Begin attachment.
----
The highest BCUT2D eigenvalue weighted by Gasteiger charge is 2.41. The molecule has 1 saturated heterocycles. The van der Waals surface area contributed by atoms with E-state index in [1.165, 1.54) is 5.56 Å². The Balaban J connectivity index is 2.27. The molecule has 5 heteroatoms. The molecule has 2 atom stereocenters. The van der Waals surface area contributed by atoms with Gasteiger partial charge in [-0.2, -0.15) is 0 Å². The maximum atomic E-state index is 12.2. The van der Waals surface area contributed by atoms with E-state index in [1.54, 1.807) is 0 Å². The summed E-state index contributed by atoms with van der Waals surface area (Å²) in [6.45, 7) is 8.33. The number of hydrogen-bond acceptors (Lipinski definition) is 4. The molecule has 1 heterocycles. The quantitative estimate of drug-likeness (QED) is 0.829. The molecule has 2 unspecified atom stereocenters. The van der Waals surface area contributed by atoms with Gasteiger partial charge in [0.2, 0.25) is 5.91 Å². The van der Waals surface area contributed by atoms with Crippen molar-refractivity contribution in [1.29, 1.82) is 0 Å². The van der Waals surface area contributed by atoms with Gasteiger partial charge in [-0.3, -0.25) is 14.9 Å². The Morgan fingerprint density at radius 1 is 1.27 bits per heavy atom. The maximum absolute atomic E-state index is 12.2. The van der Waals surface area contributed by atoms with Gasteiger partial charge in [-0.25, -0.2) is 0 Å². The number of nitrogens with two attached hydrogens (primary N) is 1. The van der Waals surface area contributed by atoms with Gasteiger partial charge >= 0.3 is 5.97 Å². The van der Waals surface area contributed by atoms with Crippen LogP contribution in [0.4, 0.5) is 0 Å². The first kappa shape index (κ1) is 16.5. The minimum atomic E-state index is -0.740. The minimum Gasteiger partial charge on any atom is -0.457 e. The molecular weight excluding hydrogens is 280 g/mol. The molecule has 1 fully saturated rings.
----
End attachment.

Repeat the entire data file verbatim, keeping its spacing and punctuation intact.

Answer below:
The highest BCUT2D eigenvalue weighted by Gasteiger charge is 2.41. The molecule has 1 saturated heterocycles. The van der Waals surface area contributed by atoms with E-state index in [1.165, 1.54) is 5.56 Å². The Balaban J connectivity index is 2.27. The molecule has 5 heteroatoms. The molecule has 2 atom stereocenters. The van der Waals surface area contributed by atoms with Gasteiger partial charge in [-0.2, -0.15) is 0 Å². The maximum atomic E-state index is 12.2. The van der Waals surface area contributed by atoms with E-state index in [1.54, 1.807) is 0 Å². The summed E-state index contributed by atoms with van der Waals surface area (Å²) in [6.45, 7) is 8.33. The number of hydrogen-bond acceptors (Lipinski definition) is 4. The molecule has 1 heterocycles. The quantitative estimate of drug-likeness (QED) is 0.829. The molecule has 2 unspecified atom stereocenters. The van der Waals surface area contributed by atoms with Gasteiger partial charge in [0.2, 0.25) is 5.91 Å². The van der Waals surface area contributed by atoms with Crippen molar-refractivity contribution in [1.29, 1.82) is 0 Å². The van der Waals surface area contributed by atoms with Gasteiger partial charge in [-0.3, -0.25) is 14.9 Å². The Morgan fingerprint density at radius 1 is 1.27 bits per heavy atom. The maximum absolute atomic E-state index is 12.2. The van der Waals surface area contributed by atoms with Gasteiger partial charge in [-0.25, -0.2) is 0 Å². The number of nitrogens with two attached hydrogens (primary N) is 1. The van der Waals surface area contributed by atoms with Gasteiger partial charge >= 0.3 is 5.97 Å². The van der Waals surface area contributed by atoms with Crippen LogP contribution in [0.4, 0.5) is 0 Å². The first kappa shape index (κ1) is 16.5. The minimum atomic E-state index is -0.740. The minimum Gasteiger partial charge on any atom is -0.457 e. The molecular weight excluding hydrogens is 280 g/mol. The molecule has 1 fully saturated rings.